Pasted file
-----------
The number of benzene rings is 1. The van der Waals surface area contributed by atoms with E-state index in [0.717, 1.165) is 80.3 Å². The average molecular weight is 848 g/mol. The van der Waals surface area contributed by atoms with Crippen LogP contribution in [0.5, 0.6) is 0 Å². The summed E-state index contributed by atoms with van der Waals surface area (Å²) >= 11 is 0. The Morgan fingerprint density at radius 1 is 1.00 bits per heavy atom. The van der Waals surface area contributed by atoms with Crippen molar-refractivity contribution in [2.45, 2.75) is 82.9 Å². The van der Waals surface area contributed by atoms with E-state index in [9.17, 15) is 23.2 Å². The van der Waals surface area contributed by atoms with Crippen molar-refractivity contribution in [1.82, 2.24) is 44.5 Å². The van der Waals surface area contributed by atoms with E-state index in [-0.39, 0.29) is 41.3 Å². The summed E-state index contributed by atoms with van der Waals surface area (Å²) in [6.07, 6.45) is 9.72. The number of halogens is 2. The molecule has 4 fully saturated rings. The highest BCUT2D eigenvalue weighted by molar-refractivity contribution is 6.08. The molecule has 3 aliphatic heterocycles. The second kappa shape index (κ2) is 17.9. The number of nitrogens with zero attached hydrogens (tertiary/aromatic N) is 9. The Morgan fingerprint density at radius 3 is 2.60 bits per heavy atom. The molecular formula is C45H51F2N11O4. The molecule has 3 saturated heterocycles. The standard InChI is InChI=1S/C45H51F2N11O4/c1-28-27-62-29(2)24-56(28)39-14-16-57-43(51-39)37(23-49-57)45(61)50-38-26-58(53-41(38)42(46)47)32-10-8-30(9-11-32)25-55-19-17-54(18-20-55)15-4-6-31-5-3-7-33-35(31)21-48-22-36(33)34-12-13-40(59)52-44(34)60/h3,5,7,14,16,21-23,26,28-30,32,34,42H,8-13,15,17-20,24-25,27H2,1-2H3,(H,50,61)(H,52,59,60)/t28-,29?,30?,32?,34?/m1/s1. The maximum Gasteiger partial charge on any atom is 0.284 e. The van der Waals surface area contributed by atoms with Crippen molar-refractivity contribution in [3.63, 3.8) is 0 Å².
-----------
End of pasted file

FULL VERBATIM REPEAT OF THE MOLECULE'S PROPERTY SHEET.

The number of benzene rings is 1. The van der Waals surface area contributed by atoms with E-state index in [0.717, 1.165) is 80.3 Å². The average molecular weight is 848 g/mol. The van der Waals surface area contributed by atoms with Crippen LogP contribution in [0.5, 0.6) is 0 Å². The summed E-state index contributed by atoms with van der Waals surface area (Å²) >= 11 is 0. The Morgan fingerprint density at radius 1 is 1.00 bits per heavy atom. The van der Waals surface area contributed by atoms with Crippen molar-refractivity contribution in [2.45, 2.75) is 82.9 Å². The van der Waals surface area contributed by atoms with E-state index in [9.17, 15) is 23.2 Å². The van der Waals surface area contributed by atoms with Crippen molar-refractivity contribution in [1.82, 2.24) is 44.5 Å². The van der Waals surface area contributed by atoms with E-state index in [-0.39, 0.29) is 41.3 Å². The summed E-state index contributed by atoms with van der Waals surface area (Å²) in [6.07, 6.45) is 9.72. The number of halogens is 2. The molecule has 4 fully saturated rings. The highest BCUT2D eigenvalue weighted by molar-refractivity contribution is 6.08. The molecule has 3 aliphatic heterocycles. The second kappa shape index (κ2) is 17.9. The number of nitrogens with zero attached hydrogens (tertiary/aromatic N) is 9. The Morgan fingerprint density at radius 3 is 2.60 bits per heavy atom. The molecular formula is C45H51F2N11O4. The molecule has 3 saturated heterocycles. The standard InChI is InChI=1S/C45H51F2N11O4/c1-28-27-62-29(2)24-56(28)39-14-16-57-43(51-39)37(23-49-57)45(61)50-38-26-58(53-41(38)42(46)47)32-10-8-30(9-11-32)25-55-19-17-54(18-20-55)15-4-6-31-5-3-7-33-35(31)21-48-22-36(33)34-12-13-40(59)52-44(34)60/h3,5,7,14,16,21-23,26,28-30,32,34,42H,8-13,15,17-20,24-25,27H2,1-2H3,(H,50,61)(H,52,59,60)/t28-,29?,30?,32?,34?/m1/s1. The maximum Gasteiger partial charge on any atom is 0.284 e. The van der Waals surface area contributed by atoms with Crippen molar-refractivity contribution in [3.63, 3.8) is 0 Å².